The frequency and preponderance of directors’ dealings activities that are going on at the Nigerian Stock Exchange are worth noticing and analyzing. In the month of August alone, which is only halfway done, the Exchange has been notified of about 20 director dealings. That is an average of 2 per business day.
While directors’ dealings have been said to lead to stock market efficiency, they could as well provide some positive trading signals to watchful investors and analysts. The reason behind that thinking is that, since directors are insiders, they know one or two things that the outside investor may not know, so much that a buying spree by the directors oftentimes connotes confidence in the company while selling activities by directors denote less confidence in the company’s performance.
Irrespective of the advantages of and signals that could be gleaned from directors’ dealings, the question on the minds of many outside investors and indeed should be pondered by the regulatory authorities is, where do directors dealings end and insider trading start?
Why ask the question?
Though directors dealings happen everywhere, its frequency in Nigeria is nothing compared with that of the UK. The difference is that in such countries like the UK, the authorities are laser-focused on detecting, charging, prosecuting, and punishing insider traders but that may not be said about Nigeria.
What are Directors Dealing?
Directors’ Dealings are or are said to occur when a director or directors of a company buys or sells shares of the company.
What is Insider Trading?
Insider trading occurs or is said to occur when an individual or entity buys or sells shares while knowingly relying on or in possession of some confidential nonpublic information which is most likely to materially influence the price of the shares of such information if made available to the public.
Who are Insiders?
An insider, for insider trading, is anyone, who, at any time within the last six months, is knowingly connected with the company. If this sounds confusing, you are not alone, because it is, like most statutes enshrined in legal parlance.
To make it a little easier to understand, a connection with a company is usually determined by two types of relationships. Firstly, a person is deemed or assumed to have a connection if he is a director of a company or another company that is related to the first.
Secondly, officers and employees of a company or related companies are considered to be insiders as long as such officers or employees are in positions in the company where they may be reasonably expected to have access to price-sensitive information within the company that should not be disclosed in the ordinary course of business. To be precise, this group of employees considered as insiders include accountants, solicitors, bankers, and even management consultants of a company.
Time is of the essence
After looking at what directors’ dealings and insider trading are and who insiders are, one may be quick to say that directors’ dealings are insider trading. Not so fast!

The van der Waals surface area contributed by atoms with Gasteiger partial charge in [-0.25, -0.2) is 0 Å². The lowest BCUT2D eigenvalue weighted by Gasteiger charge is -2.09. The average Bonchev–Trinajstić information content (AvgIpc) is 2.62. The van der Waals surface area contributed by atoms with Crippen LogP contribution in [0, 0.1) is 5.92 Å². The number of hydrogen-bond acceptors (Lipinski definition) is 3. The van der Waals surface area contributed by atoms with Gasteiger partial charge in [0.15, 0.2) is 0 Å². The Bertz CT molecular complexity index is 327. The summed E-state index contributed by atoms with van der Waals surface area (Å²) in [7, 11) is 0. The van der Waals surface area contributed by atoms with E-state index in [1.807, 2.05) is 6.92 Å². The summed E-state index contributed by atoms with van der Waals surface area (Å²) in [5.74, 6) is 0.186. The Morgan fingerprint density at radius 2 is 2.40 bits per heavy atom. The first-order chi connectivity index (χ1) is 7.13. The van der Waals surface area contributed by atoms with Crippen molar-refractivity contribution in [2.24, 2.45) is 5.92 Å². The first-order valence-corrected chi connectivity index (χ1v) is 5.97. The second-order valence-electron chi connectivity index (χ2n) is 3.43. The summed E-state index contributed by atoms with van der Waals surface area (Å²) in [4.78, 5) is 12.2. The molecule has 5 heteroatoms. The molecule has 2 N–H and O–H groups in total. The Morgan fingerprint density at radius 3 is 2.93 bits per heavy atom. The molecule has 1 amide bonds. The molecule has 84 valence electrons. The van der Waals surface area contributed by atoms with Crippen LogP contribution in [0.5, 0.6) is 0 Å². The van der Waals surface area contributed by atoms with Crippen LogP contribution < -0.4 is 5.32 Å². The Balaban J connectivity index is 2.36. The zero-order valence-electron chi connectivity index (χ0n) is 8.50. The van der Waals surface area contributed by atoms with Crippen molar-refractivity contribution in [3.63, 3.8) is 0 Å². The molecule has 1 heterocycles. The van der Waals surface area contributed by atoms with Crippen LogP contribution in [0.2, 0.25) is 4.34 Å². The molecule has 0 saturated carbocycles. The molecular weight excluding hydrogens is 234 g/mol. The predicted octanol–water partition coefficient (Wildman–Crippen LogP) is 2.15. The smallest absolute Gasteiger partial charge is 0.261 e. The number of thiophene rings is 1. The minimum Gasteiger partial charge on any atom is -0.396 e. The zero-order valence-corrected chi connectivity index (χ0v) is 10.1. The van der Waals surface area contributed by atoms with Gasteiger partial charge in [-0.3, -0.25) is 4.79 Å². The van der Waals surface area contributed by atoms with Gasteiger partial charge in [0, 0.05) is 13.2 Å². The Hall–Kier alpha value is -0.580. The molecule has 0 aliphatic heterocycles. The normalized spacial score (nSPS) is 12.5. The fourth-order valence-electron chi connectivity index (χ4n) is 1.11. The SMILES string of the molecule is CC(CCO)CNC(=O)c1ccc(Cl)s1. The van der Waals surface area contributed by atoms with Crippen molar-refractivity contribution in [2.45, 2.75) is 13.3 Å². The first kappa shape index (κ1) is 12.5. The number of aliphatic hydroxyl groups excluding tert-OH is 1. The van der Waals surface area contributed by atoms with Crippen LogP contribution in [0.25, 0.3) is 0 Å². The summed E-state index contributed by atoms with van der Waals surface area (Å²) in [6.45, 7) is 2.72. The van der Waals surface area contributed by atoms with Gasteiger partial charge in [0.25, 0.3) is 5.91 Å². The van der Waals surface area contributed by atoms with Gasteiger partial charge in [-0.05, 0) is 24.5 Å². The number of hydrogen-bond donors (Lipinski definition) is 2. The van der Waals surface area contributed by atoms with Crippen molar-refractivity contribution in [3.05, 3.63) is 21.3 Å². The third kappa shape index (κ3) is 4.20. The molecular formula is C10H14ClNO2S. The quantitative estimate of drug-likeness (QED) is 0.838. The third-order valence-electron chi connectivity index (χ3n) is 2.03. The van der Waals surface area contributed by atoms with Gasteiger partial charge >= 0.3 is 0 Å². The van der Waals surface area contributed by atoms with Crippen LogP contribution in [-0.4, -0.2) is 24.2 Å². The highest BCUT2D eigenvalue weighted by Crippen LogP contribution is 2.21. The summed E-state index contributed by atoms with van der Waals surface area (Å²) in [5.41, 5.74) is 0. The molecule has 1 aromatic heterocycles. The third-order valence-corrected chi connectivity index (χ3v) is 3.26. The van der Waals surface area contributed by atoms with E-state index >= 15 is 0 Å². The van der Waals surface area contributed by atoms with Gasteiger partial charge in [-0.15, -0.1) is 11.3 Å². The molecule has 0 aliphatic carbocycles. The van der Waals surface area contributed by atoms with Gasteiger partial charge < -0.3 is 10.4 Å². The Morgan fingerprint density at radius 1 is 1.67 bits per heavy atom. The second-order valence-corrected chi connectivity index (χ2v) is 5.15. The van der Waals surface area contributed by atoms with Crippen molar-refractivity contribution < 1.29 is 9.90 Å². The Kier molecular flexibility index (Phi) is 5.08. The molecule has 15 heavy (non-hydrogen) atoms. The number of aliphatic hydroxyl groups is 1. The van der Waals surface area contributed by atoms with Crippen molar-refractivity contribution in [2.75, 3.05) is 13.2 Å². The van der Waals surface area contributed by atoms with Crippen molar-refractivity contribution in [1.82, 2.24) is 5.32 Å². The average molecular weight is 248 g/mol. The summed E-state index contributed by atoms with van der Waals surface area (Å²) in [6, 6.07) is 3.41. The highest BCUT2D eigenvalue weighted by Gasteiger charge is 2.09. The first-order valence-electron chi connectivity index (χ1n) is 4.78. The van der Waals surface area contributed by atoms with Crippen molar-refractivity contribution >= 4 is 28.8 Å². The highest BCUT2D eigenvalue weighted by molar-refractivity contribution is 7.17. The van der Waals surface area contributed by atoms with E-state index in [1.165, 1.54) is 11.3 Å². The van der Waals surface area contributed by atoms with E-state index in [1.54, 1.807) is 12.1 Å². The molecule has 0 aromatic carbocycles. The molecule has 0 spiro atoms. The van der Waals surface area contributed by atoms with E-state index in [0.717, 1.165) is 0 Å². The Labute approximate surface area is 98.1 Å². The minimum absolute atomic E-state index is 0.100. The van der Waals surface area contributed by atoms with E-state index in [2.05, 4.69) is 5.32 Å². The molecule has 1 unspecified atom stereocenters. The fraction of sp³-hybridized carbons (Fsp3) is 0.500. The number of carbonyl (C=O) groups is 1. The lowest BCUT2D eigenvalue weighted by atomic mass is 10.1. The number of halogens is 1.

However, it is often not easy to differentiate between the two or know when the line has been crossed from one to the other. In many places and markets, it is the timing of the dealings or transactions that have helped to draw the line. This is because, while directors’ dealings are legal, how and when such dealings occur can be a crucial factor in knowing whether they crossed the line.
Acting (buying or selling) before price-sensitive information becomes public triggers insider trading suspicions and prosecutions. That is why at certain times of the year, like before the presentation of a company’s annual financial statements, directors’ dealings are prohibited in more advanced markets.
To guide against insider trading, companies in the US and other places use the concept of Blackout Periods. A blackout period is a period set aside by a company within which all or its employees in sensitive positions are not allowed to trade on the company shares. The main, if not the only purpose of blackout periods, is to prevent insider trading.
Usually, the legal or shareholder, or investor relations departments of the companies send mass emails to company employees reminding them of an approaching blackout period, usually a week in advance, and warning them not to deal with the company shares. Violators are either fired or punished in other forms.
Insider Trading Laws in Nigeria
While I cannot recall if anyone has been charged or prosecuted or even convicted of insider trading in Nigeria, there is insider trading law in the Nigerian corporate governance system. Sections 614-624 of the Company and Allied Matters Act (CAMA) of 1990 provided for insider trading.
Unfortunately, the 2004 edition of CAMA was silent about it although its sections 279,280 and 282 which deal with the fiducial duties of company directors could be relied upon when bringing charges of insider trading against anyone. Again, sections 87, 88, and 93 of the Investment and Securities Act, 2004 covers issues relating to insider trading.
What this boils down to
As already noted, directors’ dealings are not bad per se, if anything, they help with market efficiency and can provide useful signals to investors. However, the authorities should have an eye on it to review and find out when such dealings become abused and transcend into the realm of insider trading.
On the other hand, companies should instil confidence in the public and investors by letting them know that the directors’ dealings are not insider trading activities. This they can do by imposing and strictly observing blackout periods.
Company directors and employees too should adhere to the observance of such blackout periods when imposed as the credibility of the entire stock market depends on us all.